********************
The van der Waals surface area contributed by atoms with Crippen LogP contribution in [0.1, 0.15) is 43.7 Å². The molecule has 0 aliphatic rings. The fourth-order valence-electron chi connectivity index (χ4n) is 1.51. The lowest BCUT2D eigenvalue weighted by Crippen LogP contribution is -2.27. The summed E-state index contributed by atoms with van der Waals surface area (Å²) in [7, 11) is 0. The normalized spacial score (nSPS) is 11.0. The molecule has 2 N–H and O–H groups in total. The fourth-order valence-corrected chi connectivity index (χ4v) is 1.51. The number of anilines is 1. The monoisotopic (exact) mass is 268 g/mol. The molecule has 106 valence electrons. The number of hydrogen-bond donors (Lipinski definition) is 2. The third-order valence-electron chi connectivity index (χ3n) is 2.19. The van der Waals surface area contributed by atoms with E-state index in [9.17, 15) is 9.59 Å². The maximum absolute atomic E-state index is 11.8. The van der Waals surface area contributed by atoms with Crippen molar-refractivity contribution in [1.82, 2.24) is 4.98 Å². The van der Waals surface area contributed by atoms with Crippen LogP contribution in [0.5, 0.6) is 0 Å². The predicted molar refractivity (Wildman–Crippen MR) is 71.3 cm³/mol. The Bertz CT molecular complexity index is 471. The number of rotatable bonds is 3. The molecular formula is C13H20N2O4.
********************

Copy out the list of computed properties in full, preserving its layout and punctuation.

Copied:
The van der Waals surface area contributed by atoms with Crippen LogP contribution in [0.1, 0.15) is 43.7 Å². The molecule has 0 aliphatic rings. The fourth-order valence-electron chi connectivity index (χ4n) is 1.51. The lowest BCUT2D eigenvalue weighted by Crippen LogP contribution is -2.27. The summed E-state index contributed by atoms with van der Waals surface area (Å²) in [7, 11) is 0. The normalized spacial score (nSPS) is 11.0. The molecule has 2 N–H and O–H groups in total. The fourth-order valence-corrected chi connectivity index (χ4v) is 1.51. The number of anilines is 1. The monoisotopic (exact) mass is 268 g/mol. The molecule has 106 valence electrons. The number of hydrogen-bond donors (Lipinski definition) is 2. The third-order valence-electron chi connectivity index (χ3n) is 2.19. The van der Waals surface area contributed by atoms with E-state index in [9.17, 15) is 9.59 Å². The maximum absolute atomic E-state index is 11.8. The van der Waals surface area contributed by atoms with Crippen molar-refractivity contribution in [1.82, 2.24) is 4.98 Å². The van der Waals surface area contributed by atoms with Crippen LogP contribution in [0.5, 0.6) is 0 Å². The predicted molar refractivity (Wildman–Crippen MR) is 71.3 cm³/mol. The Bertz CT molecular complexity index is 471. The number of rotatable bonds is 3. The molecular formula is C13H20N2O4.